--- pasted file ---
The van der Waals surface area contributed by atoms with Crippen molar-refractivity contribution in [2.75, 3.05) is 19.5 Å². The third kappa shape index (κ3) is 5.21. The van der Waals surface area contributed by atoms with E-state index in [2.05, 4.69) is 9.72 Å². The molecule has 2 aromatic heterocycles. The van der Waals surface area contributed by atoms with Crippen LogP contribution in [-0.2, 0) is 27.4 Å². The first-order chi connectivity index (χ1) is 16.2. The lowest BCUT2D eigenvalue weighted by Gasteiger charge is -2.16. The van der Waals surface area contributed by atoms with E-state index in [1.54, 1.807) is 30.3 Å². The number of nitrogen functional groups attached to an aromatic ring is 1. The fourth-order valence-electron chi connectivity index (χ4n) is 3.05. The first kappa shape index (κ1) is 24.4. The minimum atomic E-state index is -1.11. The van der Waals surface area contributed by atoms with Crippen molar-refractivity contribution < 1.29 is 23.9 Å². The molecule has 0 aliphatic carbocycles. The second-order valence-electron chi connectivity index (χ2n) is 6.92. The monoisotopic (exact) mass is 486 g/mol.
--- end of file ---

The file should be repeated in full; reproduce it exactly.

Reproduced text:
The van der Waals surface area contributed by atoms with Crippen molar-refractivity contribution in [2.75, 3.05) is 19.5 Å². The third kappa shape index (κ3) is 5.21. The van der Waals surface area contributed by atoms with E-state index in [2.05, 4.69) is 9.72 Å². The molecule has 2 aromatic heterocycles. The van der Waals surface area contributed by atoms with Crippen LogP contribution in [-0.2, 0) is 27.4 Å². The first-order chi connectivity index (χ1) is 16.2. The lowest BCUT2D eigenvalue weighted by Gasteiger charge is -2.16. The van der Waals surface area contributed by atoms with E-state index in [1.54, 1.807) is 30.3 Å². The number of nitrogen functional groups attached to an aromatic ring is 1. The fourth-order valence-electron chi connectivity index (χ4n) is 3.05. The first kappa shape index (κ1) is 24.4. The minimum atomic E-state index is -1.11. The van der Waals surface area contributed by atoms with Crippen molar-refractivity contribution < 1.29 is 23.9 Å². The molecule has 0 aliphatic carbocycles. The second-order valence-electron chi connectivity index (χ2n) is 6.92. The monoisotopic (exact) mass is 486 g/mol.